From our acknowledgment of place:
Most of the members of Touchless Entry collective live in Humboldt Park or adjacent neighborhoods. This project is site-specific in its public engagement with art-making in the park. Humboldt Park is named for Alexander von Humboldt, a German biologist at the turn of the 19th century, who never set foot in Chicago. He is remembered as the first person to acknowledge human-caused climate change. The park was developed by William Le Baron Jenney in 1869 and was annexed by the city of Chicago that same year.
Humboldt Park occupies the indigenous homelands of the Council of Three Fires (Ojibwe, Odawa and Potawatomi Nations). Indigenous people continue to live in this area and celebrate their traditional teachings and lifeways. Today, Chicago is home to one of the largest urban Indigenous communities in the United States and this land remains an important place for Indigenous peoples. To view an interactive map of indegenous lands visit this link: https://native-land.ca/.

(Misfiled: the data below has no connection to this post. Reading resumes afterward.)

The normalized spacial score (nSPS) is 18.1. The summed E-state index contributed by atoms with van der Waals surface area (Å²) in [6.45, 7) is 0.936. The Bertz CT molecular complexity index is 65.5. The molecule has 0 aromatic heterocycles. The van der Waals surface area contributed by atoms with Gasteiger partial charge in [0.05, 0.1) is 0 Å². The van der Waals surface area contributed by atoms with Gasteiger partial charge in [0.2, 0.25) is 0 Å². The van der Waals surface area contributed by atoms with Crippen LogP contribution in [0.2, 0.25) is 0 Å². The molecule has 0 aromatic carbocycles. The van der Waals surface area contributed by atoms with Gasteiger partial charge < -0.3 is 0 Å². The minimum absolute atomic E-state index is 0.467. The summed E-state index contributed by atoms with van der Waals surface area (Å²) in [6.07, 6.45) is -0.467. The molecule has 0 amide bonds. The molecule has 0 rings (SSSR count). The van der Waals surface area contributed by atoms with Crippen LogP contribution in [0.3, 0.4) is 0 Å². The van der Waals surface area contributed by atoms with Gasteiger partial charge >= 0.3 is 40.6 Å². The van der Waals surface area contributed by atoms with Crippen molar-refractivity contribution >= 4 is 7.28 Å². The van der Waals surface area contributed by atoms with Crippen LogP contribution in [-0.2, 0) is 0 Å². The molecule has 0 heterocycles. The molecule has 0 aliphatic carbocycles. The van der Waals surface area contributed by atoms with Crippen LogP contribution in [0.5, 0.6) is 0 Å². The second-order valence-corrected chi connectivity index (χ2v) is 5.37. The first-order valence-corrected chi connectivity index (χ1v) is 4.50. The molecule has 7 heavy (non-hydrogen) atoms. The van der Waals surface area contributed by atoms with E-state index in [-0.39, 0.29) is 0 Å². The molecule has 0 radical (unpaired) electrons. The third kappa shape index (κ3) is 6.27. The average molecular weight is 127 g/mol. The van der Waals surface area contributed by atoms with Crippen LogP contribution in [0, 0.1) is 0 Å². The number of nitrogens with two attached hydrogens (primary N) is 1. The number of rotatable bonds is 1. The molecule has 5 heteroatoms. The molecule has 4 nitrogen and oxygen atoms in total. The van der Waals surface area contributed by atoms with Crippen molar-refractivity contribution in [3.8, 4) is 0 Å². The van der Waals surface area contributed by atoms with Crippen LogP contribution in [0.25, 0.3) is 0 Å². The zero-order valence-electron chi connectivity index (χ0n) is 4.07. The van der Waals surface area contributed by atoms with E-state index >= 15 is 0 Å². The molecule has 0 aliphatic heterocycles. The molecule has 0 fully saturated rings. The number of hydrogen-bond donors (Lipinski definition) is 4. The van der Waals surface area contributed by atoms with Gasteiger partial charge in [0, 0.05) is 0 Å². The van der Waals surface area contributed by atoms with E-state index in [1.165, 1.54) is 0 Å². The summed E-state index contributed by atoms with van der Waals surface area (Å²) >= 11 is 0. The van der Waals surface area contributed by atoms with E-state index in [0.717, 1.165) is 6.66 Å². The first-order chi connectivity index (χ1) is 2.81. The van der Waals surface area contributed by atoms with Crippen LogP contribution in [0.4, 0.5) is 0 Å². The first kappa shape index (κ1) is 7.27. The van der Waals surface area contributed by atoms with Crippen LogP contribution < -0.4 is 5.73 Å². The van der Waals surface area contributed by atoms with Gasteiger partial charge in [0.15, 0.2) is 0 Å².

Our first event was a Cruising Poem for Walt Whitman. This event was co-produced by Red Rover Reading series, in lineage with their previous outdoor walking poems. We hosted this event outdoors in an area of the park known for gay cruising. A chorus of eight poets, nearly all poets of color, many also queer, stood on rock pedestals that were distanced nearly 20 feet apart around a huge circular track. They read simultaneously, overlapping. One was a sound artist, playing a found tape of Whitman reading. A nightlife historian read from a zine on queer futurity. Another poet, prudently, brought a bullhorn. Audience members, including some unsuspecting passerby, paraded around the track to catch snippets of them all, pausing to lull in the grass. We also placed books on pedestals for anyone to jump in and participate. Besides the distancing measures, we made sure plenty of water bottles, hand sanitizer, and masks were readily at hand.